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The Psalms and Mission Part 2: The Psalms, Creation, and Mission

In this second part of a series on the Psalms and mission, CMS missionary Nathan Lovell, lecturer at George Whitfield College in South Africa, reminds us that ultimately, all political power rests with God the King—and this has consequences for mission.

Read part one.

The nobles of the nations assemble  

as the people of the God of Abraham,  

for the kings of the earth belong to God;  

he is greatly exalted. 

– Psalm 47:9 

This is the second in a series of reflections on the Psalms and Christian mission, where we are looking at some common mission-related themes and issues through the eyes of the Psalms. In the first reflection, we looked at what it means for mission and authority to affirm that God is king. In this reflection, I want to think about creation and culture.  

As we touched on last time, some critiques of the concept of mission centre around a claim that it homogenises culture. Doesn’t even the very concept of mission mean that we are attempting to make foreign peoples more like, well, us? In fact, doesn’t even the very idea of God’s universal kingship mean that we would all end up being the same? But what we sometimes overlook in this discussion is that culture is a part of the world God created. Flawed and fallen though every culture may be, it’s a part that he intends to redeem.  

Kingship and creation 

God’s kingship and creation are related ideas. According to the Psalms, God is king over the entire world because he created it. Modern western cultures aren’t used to thinking about creation and political rule in the same context, but this was very normal in the ancient world. Israel’s neighbours believed that creation arose out of a battle between the gods. As a result of that battle, one god emerged victorious and established dominion. Human kingship, and all of social order and culture along with it, including cities and complex human society, descended as gifts from the gods as part of the primordial creative process. Kings and culture were divinely instituted. The Old Testament, in contrast, affirms that human kingship, along with cities (e.g. Genesis 4:17, Genesis 10:10-12) and culture (e.g. Genesis 4:20-22) emerge from the social nature of people as history unfolds. But not God’s kingship. The Psalms link God’s kingship to creation.  


The Lord reigns,  

he is robed in majesty;  

the Lord is robed in majesty  

and armed with strength; 

 indeed, the world is established, 

 firm and secure. 

Your throne was established long ago;  

you are from all eternity.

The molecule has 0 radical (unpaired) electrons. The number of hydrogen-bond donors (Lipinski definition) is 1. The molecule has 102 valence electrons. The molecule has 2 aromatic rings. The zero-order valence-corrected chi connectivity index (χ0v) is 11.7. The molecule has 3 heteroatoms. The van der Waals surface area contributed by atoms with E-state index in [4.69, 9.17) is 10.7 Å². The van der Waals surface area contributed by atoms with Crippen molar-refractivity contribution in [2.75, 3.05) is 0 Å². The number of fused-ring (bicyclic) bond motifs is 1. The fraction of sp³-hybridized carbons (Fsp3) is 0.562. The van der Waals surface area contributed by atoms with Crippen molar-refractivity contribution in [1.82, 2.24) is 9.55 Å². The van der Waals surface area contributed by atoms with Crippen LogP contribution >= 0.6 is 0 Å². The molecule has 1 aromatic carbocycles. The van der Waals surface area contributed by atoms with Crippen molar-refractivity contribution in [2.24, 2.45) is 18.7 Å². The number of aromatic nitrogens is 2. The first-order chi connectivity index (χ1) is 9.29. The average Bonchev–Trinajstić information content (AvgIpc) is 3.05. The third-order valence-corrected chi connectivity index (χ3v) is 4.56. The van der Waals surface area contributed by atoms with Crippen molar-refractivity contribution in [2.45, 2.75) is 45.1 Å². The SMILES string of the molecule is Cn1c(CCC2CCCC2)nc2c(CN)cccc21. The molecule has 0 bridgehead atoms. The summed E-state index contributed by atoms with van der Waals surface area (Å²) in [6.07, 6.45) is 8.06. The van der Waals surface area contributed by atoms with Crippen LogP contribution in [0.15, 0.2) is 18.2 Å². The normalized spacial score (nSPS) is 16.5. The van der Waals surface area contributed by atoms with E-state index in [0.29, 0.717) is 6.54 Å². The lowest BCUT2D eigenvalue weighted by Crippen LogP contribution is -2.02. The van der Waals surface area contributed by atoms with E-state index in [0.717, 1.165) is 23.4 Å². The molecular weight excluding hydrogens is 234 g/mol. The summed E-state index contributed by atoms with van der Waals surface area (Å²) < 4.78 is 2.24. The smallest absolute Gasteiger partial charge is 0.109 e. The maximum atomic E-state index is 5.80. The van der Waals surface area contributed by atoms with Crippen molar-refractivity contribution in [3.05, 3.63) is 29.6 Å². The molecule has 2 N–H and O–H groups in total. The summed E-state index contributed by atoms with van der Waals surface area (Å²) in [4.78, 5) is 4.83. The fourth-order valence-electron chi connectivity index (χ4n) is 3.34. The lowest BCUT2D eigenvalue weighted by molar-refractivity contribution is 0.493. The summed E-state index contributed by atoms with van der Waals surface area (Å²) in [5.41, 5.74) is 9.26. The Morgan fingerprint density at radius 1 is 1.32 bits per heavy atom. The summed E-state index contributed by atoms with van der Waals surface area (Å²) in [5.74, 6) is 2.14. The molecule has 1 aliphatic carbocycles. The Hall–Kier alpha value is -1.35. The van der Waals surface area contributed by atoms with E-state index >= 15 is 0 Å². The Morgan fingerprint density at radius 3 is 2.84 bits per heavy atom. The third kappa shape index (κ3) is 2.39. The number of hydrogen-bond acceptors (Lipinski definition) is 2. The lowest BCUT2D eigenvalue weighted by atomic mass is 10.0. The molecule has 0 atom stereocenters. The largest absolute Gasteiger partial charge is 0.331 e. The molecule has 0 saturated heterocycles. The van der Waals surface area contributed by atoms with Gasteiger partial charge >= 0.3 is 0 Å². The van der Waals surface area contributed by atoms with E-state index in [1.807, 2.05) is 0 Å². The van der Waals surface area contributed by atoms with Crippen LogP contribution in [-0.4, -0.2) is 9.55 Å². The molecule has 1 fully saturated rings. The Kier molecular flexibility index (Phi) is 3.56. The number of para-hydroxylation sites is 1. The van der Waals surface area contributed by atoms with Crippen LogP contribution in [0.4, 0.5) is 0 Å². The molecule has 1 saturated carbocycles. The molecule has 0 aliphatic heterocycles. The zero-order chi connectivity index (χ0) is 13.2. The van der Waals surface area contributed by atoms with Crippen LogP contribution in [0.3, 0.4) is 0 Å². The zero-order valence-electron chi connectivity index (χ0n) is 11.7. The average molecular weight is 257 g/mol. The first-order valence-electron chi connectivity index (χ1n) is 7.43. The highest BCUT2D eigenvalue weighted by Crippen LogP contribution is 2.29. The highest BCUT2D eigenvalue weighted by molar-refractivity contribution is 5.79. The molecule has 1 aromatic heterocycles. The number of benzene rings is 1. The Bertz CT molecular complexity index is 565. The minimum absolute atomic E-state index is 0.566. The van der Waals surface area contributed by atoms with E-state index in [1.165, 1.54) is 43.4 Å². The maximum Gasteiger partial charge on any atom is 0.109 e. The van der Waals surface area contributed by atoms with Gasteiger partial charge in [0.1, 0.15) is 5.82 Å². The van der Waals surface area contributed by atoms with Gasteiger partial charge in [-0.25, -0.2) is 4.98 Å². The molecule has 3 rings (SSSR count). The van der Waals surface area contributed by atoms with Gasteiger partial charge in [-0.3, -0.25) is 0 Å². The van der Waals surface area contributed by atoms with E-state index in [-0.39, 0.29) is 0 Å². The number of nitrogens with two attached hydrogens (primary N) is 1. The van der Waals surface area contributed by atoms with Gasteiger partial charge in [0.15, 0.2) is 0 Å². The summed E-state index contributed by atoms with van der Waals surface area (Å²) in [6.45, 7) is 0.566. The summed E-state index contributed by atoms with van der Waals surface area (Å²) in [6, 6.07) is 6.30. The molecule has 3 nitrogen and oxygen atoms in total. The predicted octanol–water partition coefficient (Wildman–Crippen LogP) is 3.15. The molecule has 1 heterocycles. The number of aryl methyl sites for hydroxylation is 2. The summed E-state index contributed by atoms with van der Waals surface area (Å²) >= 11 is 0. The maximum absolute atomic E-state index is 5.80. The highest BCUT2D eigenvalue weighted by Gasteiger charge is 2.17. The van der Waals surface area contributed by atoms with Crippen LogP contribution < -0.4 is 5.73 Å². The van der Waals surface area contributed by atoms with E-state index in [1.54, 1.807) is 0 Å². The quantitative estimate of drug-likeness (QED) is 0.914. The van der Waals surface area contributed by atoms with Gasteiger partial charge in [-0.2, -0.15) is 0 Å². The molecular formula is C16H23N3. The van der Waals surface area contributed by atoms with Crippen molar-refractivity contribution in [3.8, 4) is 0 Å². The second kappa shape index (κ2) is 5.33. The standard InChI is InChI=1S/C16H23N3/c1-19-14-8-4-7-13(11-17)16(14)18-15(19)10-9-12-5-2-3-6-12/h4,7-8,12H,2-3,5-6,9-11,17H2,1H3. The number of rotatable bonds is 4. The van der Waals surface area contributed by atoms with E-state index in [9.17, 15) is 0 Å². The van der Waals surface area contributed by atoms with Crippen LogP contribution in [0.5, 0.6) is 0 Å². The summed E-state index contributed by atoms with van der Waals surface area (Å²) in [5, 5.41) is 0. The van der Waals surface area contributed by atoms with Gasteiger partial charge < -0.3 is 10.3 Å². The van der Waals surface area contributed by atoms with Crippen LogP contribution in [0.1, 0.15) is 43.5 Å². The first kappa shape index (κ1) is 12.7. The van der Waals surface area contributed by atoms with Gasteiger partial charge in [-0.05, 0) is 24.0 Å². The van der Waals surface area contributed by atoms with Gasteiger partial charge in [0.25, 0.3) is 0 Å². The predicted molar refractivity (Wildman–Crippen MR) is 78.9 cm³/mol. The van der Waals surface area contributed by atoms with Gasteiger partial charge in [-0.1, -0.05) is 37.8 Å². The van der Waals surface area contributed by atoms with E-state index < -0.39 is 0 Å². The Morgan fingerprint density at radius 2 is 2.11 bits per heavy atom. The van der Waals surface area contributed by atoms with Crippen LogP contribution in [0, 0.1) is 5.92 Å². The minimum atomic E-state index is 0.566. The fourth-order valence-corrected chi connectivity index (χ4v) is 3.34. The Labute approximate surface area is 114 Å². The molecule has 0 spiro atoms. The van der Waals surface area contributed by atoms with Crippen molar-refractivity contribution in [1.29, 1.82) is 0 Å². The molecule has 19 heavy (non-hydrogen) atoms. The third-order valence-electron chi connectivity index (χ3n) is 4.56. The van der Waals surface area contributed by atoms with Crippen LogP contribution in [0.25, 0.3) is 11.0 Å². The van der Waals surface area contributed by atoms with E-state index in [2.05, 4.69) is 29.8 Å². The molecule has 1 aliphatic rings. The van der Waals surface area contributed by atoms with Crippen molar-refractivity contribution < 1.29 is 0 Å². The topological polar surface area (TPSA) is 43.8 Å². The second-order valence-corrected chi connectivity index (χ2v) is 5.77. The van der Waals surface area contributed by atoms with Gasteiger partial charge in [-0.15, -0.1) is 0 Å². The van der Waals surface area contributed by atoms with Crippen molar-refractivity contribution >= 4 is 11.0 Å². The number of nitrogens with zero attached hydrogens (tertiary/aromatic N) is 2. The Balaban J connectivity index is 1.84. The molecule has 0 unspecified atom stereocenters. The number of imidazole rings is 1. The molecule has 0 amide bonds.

– Psalm 93:1–4 

Psalm 65 is another fine example. The one who answers the prayers of all peoples, forgives their sins, and receives sworn loyalty in Zion (verses 1-5) is the one who founded the mountains with strength (verse 6) and sustains creation with providential care (verses 9-13).  

At times, the Psalms mirror some of the language of other ancient cultures in the way they talk about creation. Psalm 74 pictures God as a warrior-king, fighting the forces of chaos to bring salvation (verses 12-15), and sets this battle in the context of creation (verses 16-17). But it stops short of affirming that God had to win his throne, or that creation results from this battle. The imagery is rather of Israel’s exodus from Egypt, which itself mirrors (a new!) creation of God’s people. When the Psalms ask how God created, they remember Genesis: 


 By the word of the Lord the heavens were made,  

their starry host by the breath of his mouth. 

– Psalm 33:6 


… who by his understanding made the heavens,  

His love endures forever. 

– Psalm 136:5 

God and the gods 

One problem with human culture, then, is our tendency to invent and worship things that are not the God who created the world. Who, what, and how we worship are as integrally tied to culture as our language. But, unlike many aspects of culture, our worship isn’t morally neutral. While the Psalter doesn’t necessarily directly challenge the existence of the “little-g” gods, it does explicitly forbid worshipping anything other than the Creator-King. 


For great is the Lord and most worthy of praise;  

he is to be feared above all gods. 

For all the gods of the nations are idols,  

but the Lord made the heavens. 

– Psalm 96:4–5 

Why should this be so? Is God so fragile or needy that he requires everyone’s constant adoration?  

Reasons why idolatry fails 

Well, no. Apart from the treasonous aspect of serving something that is not your king, there are two other, more human-centred reasons that idolatry is problematic. The first is that idols cannot deliver what they promise.  

Ancient Israel’s neighbours (and sometimes Israel themselves!) looked to these idols to provide security, peace, and justice in the world. The storm god brings rain, and the gods of the harvest and wine bring sustenance. There are gods for just about everything: rivers, the sun, moon, and stars. Also, things like law and justice. Missionaries in many parts of the world are familiar with how ancestors can also provide fortune and blessing in this sort of way in many belief systems. But in our modern, western, context perhaps we call idols by other names: ‘superannuation’ and ‘insurance’, or ‘power’, ‘influence’, and ‘comfort’.